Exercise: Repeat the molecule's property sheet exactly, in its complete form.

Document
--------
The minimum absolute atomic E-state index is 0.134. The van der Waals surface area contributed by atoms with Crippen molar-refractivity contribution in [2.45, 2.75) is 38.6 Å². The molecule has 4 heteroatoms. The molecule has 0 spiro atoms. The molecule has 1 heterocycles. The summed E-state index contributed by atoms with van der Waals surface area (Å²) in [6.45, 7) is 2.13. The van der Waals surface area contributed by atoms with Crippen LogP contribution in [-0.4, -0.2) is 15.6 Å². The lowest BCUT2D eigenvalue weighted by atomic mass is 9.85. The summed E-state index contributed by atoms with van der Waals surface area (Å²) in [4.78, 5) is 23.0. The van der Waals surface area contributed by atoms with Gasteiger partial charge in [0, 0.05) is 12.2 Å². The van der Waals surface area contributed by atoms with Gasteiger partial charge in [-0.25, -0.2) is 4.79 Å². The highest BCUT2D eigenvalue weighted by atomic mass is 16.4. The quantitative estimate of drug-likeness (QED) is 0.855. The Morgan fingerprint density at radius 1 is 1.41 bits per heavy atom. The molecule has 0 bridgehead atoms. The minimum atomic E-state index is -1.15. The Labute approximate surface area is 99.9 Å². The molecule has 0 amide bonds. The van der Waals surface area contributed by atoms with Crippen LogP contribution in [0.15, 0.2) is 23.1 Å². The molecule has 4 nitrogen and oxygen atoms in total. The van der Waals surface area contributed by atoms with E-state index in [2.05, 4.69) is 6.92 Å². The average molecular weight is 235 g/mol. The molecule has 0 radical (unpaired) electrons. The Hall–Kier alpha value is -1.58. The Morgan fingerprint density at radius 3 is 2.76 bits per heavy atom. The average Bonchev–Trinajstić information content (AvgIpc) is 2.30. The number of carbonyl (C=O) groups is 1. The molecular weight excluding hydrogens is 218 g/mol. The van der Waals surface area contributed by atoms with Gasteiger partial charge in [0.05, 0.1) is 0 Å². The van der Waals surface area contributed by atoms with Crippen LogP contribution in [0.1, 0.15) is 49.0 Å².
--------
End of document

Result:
The minimum absolute atomic E-state index is 0.134. The van der Waals surface area contributed by atoms with Crippen molar-refractivity contribution in [2.45, 2.75) is 38.6 Å². The molecule has 4 heteroatoms. The molecule has 0 spiro atoms. The molecule has 1 heterocycles. The summed E-state index contributed by atoms with van der Waals surface area (Å²) in [6.45, 7) is 2.13. The van der Waals surface area contributed by atoms with Crippen LogP contribution in [-0.4, -0.2) is 15.6 Å². The lowest BCUT2D eigenvalue weighted by atomic mass is 9.85. The summed E-state index contributed by atoms with van der Waals surface area (Å²) in [4.78, 5) is 23.0. The van der Waals surface area contributed by atoms with Gasteiger partial charge in [0, 0.05) is 12.2 Å². The van der Waals surface area contributed by atoms with Gasteiger partial charge in [-0.25, -0.2) is 4.79 Å². The highest BCUT2D eigenvalue weighted by atomic mass is 16.4. The quantitative estimate of drug-likeness (QED) is 0.855. The Morgan fingerprint density at radius 1 is 1.41 bits per heavy atom. The molecule has 0 bridgehead atoms. The minimum atomic E-state index is -1.15. The Labute approximate surface area is 99.9 Å². The molecule has 0 amide bonds. The van der Waals surface area contributed by atoms with Crippen LogP contribution in [0.15, 0.2) is 23.1 Å². The molecule has 4 nitrogen and oxygen atoms in total. The van der Waals surface area contributed by atoms with E-state index in [2.05, 4.69) is 6.92 Å². The average molecular weight is 235 g/mol. The molecule has 0 radical (unpaired) electrons. The Hall–Kier alpha value is -1.58. The Morgan fingerprint density at radius 3 is 2.76 bits per heavy atom. The average Bonchev–Trinajstić information content (AvgIpc) is 2.30. The number of carbonyl (C=O) groups is 1. The molecular weight excluding hydrogens is 218 g/mol. The van der Waals surface area contributed by atoms with Gasteiger partial charge in [0.05, 0.1) is 0 Å². The van der Waals surface area contributed by atoms with Crippen LogP contribution in [0.1, 0.15) is 49.0 Å².